A Dividend Reinvestment Plan or (DRIP) is a service that you can set up with a company, with which you own stock, where the dividends paid by the company are automatically used to purchase additional shares of the company's stock. Therefore, you will never actually receive the dividends in cash; instead they will be used to buy more of the company's stock. Among the several stock investors that I know, there seems to be a dichotomy of opinion on whether or not a DRIP is a useful tool for a long term investor. It is important to note the DRIPs vary by company as to how their plan works, and not all DRIPs are free of fees. Not all DRIPs are created equal! In Canada there are two main companies that administer DRIPs for Canadian corporations. These companies, which are called transfer agents are Computershare and CIBC Mellon

I currently have 4 of the 15 stocks that I own enrolled in a DRIP plan. These 4 DRIP'd stocks are:

Johnson & Johnson (JNJ) - Computershare
Royal Bank of Canada (RY) - Computershare
Telus (T.A) - Computershare - Share Purch. (SPP) as well. - Best DRIP
Manulife (MFC) - CIBC Mellon - small fee ass. with DRIP - Worst DRIP

These are all companies that I plan to hold for the long term (ie at least 15 - 20 years).

Reasons I like, & ADVANTAGES of using a DRIP:
- Usually FREE of charge - this eliminates the trading fees that you would normally encounter when adding to current stock positions

- Great tool to employ the magic of COMPOUNDING. Dividends buy more shares which in turn produce more dividends. Fractional shares (ie 1/10) of a share, still produces a dividend.

- NO HASSLE. DRIPs will continue to operate without you lifting a finger. Your stocks will still reproduce while you sipping a Pino Colada on a 4 week all inclusive vacation in the Mayan Riviera.

Reasons I don't like, & DISADVANTAGES of using a DRIP:
- Once a DRIP has been set up, your capacity to buy stocks when they are cheap is diminished. You do LOSE the ability to add to a position on a down day, or buy on a dip.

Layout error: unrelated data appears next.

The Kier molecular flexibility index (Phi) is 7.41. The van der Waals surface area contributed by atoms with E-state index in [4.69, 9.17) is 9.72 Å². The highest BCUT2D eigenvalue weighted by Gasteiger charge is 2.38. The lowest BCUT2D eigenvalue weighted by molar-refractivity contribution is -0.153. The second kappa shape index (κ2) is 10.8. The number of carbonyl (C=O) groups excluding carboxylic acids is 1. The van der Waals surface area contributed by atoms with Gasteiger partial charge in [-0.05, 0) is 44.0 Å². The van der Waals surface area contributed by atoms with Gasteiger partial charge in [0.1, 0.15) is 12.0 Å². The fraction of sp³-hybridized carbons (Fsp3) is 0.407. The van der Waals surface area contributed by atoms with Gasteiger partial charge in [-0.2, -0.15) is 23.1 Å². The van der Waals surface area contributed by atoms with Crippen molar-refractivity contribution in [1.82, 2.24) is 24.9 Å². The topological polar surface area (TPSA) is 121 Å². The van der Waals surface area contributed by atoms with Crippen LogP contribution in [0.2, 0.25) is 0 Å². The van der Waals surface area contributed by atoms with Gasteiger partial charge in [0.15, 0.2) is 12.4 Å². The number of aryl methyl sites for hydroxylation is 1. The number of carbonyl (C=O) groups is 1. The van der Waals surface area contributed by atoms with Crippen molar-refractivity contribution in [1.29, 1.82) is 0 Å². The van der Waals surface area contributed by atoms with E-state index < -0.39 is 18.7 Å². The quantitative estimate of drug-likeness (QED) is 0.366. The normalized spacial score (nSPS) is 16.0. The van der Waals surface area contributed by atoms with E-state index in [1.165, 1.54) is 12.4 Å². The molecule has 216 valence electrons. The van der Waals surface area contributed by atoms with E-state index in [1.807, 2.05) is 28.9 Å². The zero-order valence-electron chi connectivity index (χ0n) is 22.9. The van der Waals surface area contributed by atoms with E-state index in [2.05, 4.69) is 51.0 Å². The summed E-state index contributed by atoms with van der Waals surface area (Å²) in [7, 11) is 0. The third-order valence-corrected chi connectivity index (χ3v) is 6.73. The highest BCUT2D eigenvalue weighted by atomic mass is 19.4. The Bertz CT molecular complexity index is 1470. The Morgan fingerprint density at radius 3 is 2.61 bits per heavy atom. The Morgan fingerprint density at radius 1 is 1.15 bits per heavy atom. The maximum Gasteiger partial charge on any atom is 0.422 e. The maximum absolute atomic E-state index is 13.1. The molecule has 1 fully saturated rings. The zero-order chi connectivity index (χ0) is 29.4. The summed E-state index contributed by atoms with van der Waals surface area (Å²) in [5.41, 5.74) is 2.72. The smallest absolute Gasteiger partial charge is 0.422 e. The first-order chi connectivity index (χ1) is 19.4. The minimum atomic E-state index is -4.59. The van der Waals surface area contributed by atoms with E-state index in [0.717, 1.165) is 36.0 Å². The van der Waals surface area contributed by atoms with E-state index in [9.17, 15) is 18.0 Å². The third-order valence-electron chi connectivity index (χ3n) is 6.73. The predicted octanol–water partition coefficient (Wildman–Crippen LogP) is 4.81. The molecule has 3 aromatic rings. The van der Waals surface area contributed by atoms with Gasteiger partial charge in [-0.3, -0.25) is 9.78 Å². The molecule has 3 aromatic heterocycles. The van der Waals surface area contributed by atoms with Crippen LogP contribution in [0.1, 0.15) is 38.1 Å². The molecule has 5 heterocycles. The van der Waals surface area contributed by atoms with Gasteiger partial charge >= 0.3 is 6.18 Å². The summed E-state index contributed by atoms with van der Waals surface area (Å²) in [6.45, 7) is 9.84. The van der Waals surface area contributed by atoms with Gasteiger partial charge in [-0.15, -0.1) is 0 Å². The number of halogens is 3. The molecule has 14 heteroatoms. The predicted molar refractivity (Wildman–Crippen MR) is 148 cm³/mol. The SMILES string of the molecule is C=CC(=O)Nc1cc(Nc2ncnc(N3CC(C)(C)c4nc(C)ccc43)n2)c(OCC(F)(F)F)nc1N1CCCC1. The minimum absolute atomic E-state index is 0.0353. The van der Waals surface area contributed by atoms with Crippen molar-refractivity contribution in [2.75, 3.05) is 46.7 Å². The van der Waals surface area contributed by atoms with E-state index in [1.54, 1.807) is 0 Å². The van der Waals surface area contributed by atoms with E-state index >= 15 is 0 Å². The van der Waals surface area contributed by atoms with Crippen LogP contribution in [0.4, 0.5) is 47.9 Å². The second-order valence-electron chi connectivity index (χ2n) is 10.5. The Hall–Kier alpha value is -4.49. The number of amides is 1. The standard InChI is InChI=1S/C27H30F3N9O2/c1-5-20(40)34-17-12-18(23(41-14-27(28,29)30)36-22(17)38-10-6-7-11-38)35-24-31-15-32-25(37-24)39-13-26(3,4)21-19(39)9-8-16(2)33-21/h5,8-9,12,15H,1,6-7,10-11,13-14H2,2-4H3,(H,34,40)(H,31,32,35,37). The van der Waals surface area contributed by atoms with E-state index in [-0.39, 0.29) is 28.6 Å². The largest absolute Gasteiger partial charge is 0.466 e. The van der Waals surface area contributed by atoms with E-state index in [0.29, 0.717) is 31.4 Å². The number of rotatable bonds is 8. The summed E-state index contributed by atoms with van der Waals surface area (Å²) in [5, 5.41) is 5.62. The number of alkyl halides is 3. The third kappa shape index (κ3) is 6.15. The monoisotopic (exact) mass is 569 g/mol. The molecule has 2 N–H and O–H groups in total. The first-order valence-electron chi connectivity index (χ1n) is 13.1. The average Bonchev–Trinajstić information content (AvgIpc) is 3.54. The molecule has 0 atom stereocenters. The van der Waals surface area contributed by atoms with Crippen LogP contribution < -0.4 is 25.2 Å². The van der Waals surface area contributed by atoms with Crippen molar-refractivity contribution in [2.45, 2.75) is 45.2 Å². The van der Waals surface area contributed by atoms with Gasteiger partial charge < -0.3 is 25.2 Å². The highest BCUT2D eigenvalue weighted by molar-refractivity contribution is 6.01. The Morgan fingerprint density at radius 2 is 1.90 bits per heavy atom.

- Some DRIPs do not include a Share Purchase Plan (SPP). In these cases this means once you are locked into a DRIP you CAN NOT ADD to this position.

- A limitation of a DRIP for a smart investor is that you must be completely sure of your long term confidence in the company. If you select a company to DRIP, this is a COMMITMENT to this company for the long term as your investment is more difficult to access quickly, and the whole point of a DRIP is to let it ride long term.

Overall I am on the fence with respect to DRIPs. There are certainly advantages and disadvantages as I've indicated above, and much of the decision of whether or not to DRIP is up to one's individual investment style and goals.

It is important to note that there is another form of a DRIP available which is called a 'SYNTHETIC DRIP'. A synthetic drip can be set up directly with some discount brokers. This type of DRIP works the same way as a conventional DRIP except for the fact that a synthetic DRIP will not purchase fractional shares. For example if a stock is trading at $20 and your quarterly dividend amounts to $19, the DRIP will not buy anything. If your quarterly dividend amounts to $39, the DRIP will only buy 1 share, and will leave $19 cash in your account. This is a disadvantage, as you do not get your entire dividend amount re-invested, however an advantage of a synthetic drip is that the company shares are still with your broker so you can add to them anytime (on dips etc.). I have not yet set up any synthetic drips, however I do think these are attractive and I may set them up in the future for some holdings.

If anyone has any experience with Synthetic DRIPs, and would like to provide some feedback on how they work with certain brokers please comment.